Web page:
Avenue of Oaks
Beautiful entrance to Boone Hall
Geo: 32.7812, -79.9316
Today I visited places I had not been to in my previous two trips to Charleston, Boone Hall Plantation and Charles Pinckney National Historic Site.
The morning started off a bit brisk. It was in the low 40s when I ventured out to the car, but no snow so a positive sign! Both sites I planned to visit are located off Highway 17, a little north of Charleston in Mt Pleasant. I took the less congested route of I-526, which goes around the city and has several nice high bridges over marshes and portions of the Charleston port. Once back on Highway 17, the turn for Boone Hall is a left at a light and there is a sign shortly before letting you know the turn is coming up.
The admission price is $20 ($18 if you have AAA like me!) and includes everything on the grounds. It pays to get there early as you want to have the spectacular Avenue of Oaks drive all to yourself for pictures and just to enjoy for a few moments. These oak trees are several hundred years old and are beautifully covered with tons of Spanish moss. It's beautiful! After you park,
the next stop is the Hospitality Center to book your house tour time. I was able to get on the first tour at 9:30. Photos are not allowed in the house itself as it is a private residence and you only see 2 rooms and a covered breezeway. The present home dates from the 1930s, but Boone Hall has been a working farm since the late 1600s. The major crop was cotton up until sometime in the 1800s when the boll weevil arrived. Then the farm had the largest pecan tree grove in North America. Today the farm grows all kinds of produce. It's currently strawberry picking season and boy did they look good!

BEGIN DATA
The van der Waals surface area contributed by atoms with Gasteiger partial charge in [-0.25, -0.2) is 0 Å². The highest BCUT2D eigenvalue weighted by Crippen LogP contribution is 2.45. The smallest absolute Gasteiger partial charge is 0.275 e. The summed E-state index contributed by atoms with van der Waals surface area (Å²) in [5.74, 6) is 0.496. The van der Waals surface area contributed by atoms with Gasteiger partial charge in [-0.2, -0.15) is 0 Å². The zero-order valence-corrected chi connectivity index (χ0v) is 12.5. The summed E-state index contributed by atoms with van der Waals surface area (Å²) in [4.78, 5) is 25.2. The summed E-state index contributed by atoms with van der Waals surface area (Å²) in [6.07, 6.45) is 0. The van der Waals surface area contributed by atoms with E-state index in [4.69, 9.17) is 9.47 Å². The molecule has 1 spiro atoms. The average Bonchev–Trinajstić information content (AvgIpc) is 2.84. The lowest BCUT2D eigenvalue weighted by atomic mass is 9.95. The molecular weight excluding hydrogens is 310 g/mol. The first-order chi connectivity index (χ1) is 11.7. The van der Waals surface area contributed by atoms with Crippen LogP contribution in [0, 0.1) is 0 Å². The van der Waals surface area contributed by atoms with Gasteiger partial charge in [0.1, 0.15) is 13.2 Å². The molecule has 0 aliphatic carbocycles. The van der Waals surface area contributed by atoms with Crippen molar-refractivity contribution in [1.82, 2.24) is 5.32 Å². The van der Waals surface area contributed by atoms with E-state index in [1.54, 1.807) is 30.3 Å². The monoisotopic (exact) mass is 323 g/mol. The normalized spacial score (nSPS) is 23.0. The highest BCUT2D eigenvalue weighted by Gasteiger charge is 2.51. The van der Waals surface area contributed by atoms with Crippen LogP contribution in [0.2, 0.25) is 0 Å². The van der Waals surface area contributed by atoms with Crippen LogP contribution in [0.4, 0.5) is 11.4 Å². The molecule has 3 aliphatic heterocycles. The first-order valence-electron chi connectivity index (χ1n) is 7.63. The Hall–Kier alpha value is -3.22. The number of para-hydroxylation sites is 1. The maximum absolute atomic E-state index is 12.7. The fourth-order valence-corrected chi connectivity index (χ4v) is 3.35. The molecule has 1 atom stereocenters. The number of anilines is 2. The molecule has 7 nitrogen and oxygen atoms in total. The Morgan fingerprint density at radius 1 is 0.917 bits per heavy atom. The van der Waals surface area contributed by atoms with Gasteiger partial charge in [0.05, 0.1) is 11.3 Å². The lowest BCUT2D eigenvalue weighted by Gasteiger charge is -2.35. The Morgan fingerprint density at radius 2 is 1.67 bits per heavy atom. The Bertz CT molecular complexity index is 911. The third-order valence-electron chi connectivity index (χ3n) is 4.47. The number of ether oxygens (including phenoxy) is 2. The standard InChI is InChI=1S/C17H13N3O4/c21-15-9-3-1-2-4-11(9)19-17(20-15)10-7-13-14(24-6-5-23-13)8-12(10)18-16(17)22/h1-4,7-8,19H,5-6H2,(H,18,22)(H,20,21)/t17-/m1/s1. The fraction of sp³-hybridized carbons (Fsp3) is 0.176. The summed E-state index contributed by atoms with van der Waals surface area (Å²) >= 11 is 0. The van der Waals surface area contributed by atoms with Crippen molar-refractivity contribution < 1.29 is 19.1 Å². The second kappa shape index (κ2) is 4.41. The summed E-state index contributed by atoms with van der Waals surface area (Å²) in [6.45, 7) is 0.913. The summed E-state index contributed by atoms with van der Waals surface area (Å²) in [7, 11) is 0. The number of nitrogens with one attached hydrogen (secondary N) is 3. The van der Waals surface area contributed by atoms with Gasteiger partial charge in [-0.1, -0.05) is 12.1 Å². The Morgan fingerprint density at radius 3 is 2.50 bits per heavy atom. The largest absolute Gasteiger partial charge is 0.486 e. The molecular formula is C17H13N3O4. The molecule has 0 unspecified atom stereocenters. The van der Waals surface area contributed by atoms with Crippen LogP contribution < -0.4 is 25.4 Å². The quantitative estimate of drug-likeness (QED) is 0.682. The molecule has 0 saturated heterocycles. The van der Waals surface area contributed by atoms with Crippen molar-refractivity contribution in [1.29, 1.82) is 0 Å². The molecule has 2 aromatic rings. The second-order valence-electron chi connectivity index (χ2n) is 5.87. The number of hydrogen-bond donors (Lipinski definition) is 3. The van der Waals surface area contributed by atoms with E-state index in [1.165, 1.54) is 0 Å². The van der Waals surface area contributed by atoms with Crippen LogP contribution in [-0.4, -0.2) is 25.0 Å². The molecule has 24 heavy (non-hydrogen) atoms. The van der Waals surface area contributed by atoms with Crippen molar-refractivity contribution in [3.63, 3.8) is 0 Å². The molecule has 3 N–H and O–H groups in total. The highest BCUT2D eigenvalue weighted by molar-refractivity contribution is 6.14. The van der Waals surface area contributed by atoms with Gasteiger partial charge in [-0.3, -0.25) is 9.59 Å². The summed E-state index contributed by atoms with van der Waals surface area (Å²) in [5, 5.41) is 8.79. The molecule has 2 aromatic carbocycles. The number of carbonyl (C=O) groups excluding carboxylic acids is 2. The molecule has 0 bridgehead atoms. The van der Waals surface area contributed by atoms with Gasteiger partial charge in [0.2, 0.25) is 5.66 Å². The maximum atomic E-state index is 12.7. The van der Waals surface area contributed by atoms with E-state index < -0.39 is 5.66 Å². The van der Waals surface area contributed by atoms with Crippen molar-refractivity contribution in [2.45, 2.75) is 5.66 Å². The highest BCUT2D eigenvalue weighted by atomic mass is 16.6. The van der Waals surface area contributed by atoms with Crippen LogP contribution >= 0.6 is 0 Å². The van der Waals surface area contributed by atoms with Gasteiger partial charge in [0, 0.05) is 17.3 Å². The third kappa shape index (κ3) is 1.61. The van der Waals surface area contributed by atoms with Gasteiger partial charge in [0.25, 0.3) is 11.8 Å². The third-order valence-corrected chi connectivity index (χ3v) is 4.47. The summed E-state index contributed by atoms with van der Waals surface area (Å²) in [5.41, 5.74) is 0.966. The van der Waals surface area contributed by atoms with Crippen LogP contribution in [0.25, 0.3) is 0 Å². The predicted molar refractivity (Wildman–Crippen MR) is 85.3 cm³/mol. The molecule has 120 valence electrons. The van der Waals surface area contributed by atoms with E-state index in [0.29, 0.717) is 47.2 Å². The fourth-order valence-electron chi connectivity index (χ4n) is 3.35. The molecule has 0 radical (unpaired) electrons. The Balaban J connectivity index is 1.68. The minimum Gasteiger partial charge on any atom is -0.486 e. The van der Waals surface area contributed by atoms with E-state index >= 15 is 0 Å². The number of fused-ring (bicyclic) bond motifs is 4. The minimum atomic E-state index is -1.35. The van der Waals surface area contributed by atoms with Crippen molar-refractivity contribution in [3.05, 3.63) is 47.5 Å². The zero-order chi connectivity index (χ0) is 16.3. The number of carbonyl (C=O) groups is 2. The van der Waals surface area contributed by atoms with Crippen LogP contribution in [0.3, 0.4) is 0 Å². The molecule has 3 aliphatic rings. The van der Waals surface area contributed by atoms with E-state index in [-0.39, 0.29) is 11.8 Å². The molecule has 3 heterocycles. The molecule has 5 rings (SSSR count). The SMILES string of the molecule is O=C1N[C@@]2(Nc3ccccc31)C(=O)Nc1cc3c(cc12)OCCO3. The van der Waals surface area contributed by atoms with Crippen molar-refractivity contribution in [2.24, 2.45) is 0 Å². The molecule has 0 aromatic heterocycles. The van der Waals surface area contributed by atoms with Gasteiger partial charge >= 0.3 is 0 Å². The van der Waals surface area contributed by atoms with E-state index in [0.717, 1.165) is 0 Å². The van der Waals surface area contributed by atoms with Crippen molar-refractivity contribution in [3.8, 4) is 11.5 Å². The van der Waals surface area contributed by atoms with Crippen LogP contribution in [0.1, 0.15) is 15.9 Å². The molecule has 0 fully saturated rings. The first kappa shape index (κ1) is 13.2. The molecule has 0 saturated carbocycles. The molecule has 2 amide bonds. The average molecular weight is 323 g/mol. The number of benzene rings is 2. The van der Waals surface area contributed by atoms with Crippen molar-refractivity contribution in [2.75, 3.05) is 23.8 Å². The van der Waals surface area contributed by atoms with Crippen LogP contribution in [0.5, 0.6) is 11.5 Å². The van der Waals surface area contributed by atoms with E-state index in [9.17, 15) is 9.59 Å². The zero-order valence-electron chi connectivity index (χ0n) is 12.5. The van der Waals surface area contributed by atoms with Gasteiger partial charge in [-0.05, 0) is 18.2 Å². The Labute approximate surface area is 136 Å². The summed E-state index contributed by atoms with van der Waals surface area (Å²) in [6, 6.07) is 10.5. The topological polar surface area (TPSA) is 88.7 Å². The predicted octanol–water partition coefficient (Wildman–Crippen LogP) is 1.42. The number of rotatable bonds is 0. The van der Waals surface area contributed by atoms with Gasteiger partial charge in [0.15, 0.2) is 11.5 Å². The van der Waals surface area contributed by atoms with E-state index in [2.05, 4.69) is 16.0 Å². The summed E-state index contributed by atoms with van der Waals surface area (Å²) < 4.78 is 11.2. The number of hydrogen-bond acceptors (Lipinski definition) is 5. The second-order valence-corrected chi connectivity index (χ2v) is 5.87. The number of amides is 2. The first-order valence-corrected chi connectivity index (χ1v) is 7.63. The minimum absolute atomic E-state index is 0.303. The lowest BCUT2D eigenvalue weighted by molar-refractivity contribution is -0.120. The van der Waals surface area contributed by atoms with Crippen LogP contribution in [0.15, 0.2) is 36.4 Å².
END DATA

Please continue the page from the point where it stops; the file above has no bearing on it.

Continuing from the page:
While at Boone Hall, you are able to tour the 9 remaining brick slave cabins, each of which has an audio presentation about different aspects of the residents lives. There is also a short history talk and a presentation on Gullah Culture. There is also a Plantation Coach Tour which goes around the entire 738 acres of the farm (at it's peak it was over 4,000 acres!) and the driver points out various sites of importance. That ride was quite chilly as the coach is open air
This is almost the end of the season for the Azalea and I'm glad some are still blooming
and the breeze was blowing! I stopped for hot chocolate when I got off of that!
I ate lunch at Boone Hall Farms, which is a little north of the plantation on Highway 17. The market has a cafe with delicious salads, probably delicious sandwiches and delicious sides like fried green tomatoes! You can also purchase a variety of jams, preserves, wines and produce.
Next stop, Charles Pinckney National Historic Site. The site is small and there is no entrance fee. Charles Pinckney was one of the signers of the Constitution and this site has a replica of what his home may have looked like. There is a short walking path around the property and the house has lots of information about the Pinckney family. If you don't like history, this is probably not the place for you as there is little else. But you can get a stamp for your National Park Passport!
By this time, it had warmed up so I headed for a beach. The Isle of Palms was the closest and I stopped at the County Park. It costs $7 to park in the parking lot and the beach is then just a short walk away. This is another
A small cotton crop is planted each year to show visitors what the plant looks like.
beautiful beach stretching as far as you can see in both directions. There is also a long pier going out into the ocean. I got my feet wet and then sat on the soft white sand for awhile. It was pretty windy and I got sand everywhere but it was so nice to sit and enjoy the sounds of the ocean and the warm sun!
Last stop of the day was dinner at mine and Renee's favorite place from the last trip, Hubee Ds. Delicious buttermilk cornbread, chicken tenders and fries. What a great end to the day.
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